the suite life
The long-awaited SpringHill Suites by Marriott will require a little more waiting, but construction of the seven-story, 108-room hotel is moving smoothly, and it is expected to open in July. That word comes from David Cocco, vice president of development/hotel operations of Kratsa Properties, which is building the hotel for Marriott.
The problems that Kratsa experienced early on—underground tanks that needed removing and difficulties with moving the giant crane onto the site—have been resolved. What you’ll see now just across Washington Road from Rollier’s uptown definitely looks like a hotel.
Cocco, who was involved in selecting the site, says SpringHill Suites is looking forward to “building a great relationship with the community.” He recommended the Washington Road site, he says, because in his judgment there were “no good hotels” in the area. And while Mt. Lebanon is not home to large corporations, we have small corporations and St. Clair Hospital, both of which draw travelers. He anticipates the hotel also will serve businesses in surrounding areas, including Southpointe, not to mention wedding parties, bar mitzvah guests and out-of-town relatives.
A pricing structure (still to be determined) will be lower than downtown Pittsburgh hotels with easy access via the T.
All this is very good news for uptown Mt. Lebanon, because the all-suite hotel, with an 88-space parking garage, offers no restaurants or shops—only a small “market” where guests can purchase snacks or toiletries. There will be no conference facilities—just a small meeting room that will seat about 15 people. A typical SpringHill Suites enjoys an average 60 percent occupancy rate, Cocco says.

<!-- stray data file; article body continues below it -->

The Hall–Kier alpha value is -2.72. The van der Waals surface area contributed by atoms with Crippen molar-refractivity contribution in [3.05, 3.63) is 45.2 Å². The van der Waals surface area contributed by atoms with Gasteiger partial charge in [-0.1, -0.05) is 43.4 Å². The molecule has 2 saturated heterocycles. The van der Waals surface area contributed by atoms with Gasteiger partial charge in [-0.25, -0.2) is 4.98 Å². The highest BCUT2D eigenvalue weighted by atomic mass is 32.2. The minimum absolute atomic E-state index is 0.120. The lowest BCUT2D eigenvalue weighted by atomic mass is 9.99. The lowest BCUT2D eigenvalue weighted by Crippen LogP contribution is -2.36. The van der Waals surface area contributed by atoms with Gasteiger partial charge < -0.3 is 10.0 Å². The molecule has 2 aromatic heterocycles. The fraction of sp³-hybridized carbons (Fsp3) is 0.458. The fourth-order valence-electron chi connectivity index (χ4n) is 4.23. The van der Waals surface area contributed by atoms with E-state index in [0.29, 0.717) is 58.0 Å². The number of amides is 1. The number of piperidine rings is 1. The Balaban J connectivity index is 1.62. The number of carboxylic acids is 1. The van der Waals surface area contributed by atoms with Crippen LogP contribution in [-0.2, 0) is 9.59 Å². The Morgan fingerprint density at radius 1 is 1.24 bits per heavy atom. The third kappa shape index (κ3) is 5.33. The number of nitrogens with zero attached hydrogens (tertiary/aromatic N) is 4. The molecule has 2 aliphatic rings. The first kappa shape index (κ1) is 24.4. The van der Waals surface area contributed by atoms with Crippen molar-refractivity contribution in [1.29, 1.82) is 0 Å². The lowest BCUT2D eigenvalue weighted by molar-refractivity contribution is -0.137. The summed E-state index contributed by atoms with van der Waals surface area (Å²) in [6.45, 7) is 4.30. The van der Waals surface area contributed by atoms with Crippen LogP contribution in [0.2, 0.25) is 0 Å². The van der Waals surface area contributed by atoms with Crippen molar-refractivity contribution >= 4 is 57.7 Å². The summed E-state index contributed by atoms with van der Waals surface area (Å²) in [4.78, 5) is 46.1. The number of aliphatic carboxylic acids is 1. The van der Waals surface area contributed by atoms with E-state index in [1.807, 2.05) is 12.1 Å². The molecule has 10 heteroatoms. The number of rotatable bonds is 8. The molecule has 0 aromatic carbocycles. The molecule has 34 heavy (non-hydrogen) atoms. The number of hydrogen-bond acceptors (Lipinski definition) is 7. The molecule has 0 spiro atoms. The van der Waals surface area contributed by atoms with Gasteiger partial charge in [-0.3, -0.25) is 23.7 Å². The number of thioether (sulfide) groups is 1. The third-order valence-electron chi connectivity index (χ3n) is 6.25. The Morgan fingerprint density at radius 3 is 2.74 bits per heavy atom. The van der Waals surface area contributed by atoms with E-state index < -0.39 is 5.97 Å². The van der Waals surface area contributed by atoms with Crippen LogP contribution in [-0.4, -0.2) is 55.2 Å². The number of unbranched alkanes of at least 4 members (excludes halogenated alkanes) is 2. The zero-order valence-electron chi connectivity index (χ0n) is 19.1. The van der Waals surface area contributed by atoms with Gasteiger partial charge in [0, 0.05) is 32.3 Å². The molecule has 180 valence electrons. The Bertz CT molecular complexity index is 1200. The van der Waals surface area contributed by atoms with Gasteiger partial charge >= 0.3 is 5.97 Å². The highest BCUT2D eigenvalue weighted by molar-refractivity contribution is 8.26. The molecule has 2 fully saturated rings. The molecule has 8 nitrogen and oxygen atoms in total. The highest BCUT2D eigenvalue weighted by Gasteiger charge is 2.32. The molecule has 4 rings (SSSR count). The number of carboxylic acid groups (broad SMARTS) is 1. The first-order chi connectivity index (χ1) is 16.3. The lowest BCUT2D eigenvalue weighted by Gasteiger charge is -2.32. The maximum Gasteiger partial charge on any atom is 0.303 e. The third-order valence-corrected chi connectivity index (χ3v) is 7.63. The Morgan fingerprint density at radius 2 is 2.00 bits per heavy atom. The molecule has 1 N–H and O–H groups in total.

He expects weekday guests, who tend to check in between 5 and 8 p.m., to dine at local restaurants. On weekends, guests check in earlier—between 2 and 5—which will allow them time to hang out at the pool at the rear of the first level or check out local shops. Many weekend guests likely will attend an evening event, return to the hotel and continue partying at one of our local watering holes, he says.
There are 360 Marriott SpringHill Suites nationwide, and Cocco says the brand is gaining in popularity against the older Marriott Courtyard hotels. He attributes the growing popularity in part to the design of the rooms, which are larger than usual—15-foot mini-suites, with amenities including a fridge, microwave, flat screen TV, chaise longue and pull-out sofa, making it possible for a family of five to share a room. All rooms are hard-wired and offer free Wi-Fi.
The hotel will provide high security, Cocco says, with a key system that indicates who enters the rooms and cameras in common areas. Landscaping, including the hotel’s “green” roof, has been designed with sustainability in mind. Since the hotel is set back from the street, Cocco says the green space in front might be used for municipal events, such as a small band for First Fridays.
The hotel’s marketing and sales division will be working with Mt. Lebanon’s public information and commercial districts offices to collect information that will be available in a binder for guests to peruse. Cocco also hopes to provide guests with weather information, stock updates and promos for community activities and events on an electronic “Go Board”—a TV with a touch screen mounted in the lobby—that currently is available only in the Courtyard brand.
Cocco says the manager, to be named in February, will announce when reservations may be made. The hotel will employ 30 people. Hiring will begin several months prior to opening.